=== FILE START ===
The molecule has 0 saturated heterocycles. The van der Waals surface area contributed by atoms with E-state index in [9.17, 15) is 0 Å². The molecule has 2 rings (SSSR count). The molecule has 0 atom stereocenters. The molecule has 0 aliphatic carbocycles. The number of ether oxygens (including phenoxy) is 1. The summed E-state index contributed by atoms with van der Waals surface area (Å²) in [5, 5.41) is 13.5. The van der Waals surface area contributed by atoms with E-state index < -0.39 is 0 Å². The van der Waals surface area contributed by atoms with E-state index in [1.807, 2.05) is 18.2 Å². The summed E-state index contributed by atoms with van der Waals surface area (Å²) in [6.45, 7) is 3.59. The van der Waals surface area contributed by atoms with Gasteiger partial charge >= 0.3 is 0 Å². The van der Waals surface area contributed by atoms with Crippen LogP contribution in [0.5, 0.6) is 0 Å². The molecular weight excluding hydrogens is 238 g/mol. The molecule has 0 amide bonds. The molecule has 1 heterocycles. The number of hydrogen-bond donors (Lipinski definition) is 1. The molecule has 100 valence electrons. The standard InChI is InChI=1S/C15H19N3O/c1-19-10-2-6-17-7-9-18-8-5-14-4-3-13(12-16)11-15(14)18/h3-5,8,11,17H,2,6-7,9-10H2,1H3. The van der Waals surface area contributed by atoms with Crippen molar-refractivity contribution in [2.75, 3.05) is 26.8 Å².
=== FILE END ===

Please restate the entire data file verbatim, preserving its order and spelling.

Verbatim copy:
The molecule has 0 saturated heterocycles. The van der Waals surface area contributed by atoms with E-state index in [9.17, 15) is 0 Å². The molecule has 2 rings (SSSR count). The molecule has 0 atom stereocenters. The molecule has 0 aliphatic carbocycles. The number of ether oxygens (including phenoxy) is 1. The summed E-state index contributed by atoms with van der Waals surface area (Å²) in [5, 5.41) is 13.5. The van der Waals surface area contributed by atoms with E-state index < -0.39 is 0 Å². The van der Waals surface area contributed by atoms with E-state index in [1.807, 2.05) is 18.2 Å². The summed E-state index contributed by atoms with van der Waals surface area (Å²) in [6.45, 7) is 3.59. The van der Waals surface area contributed by atoms with Gasteiger partial charge >= 0.3 is 0 Å². The van der Waals surface area contributed by atoms with Crippen LogP contribution in [0.5, 0.6) is 0 Å². The molecular weight excluding hydrogens is 238 g/mol. The molecule has 0 amide bonds. The molecule has 1 heterocycles. The number of hydrogen-bond donors (Lipinski definition) is 1. The molecule has 100 valence electrons. The standard InChI is InChI=1S/C15H19N3O/c1-19-10-2-6-17-7-9-18-8-5-14-4-3-13(12-16)11-15(14)18/h3-5,8,11,17H,2,6-7,9-10H2,1H3. The van der Waals surface area contributed by atoms with Crippen molar-refractivity contribution in [2.75, 3.05) is 26.8 Å².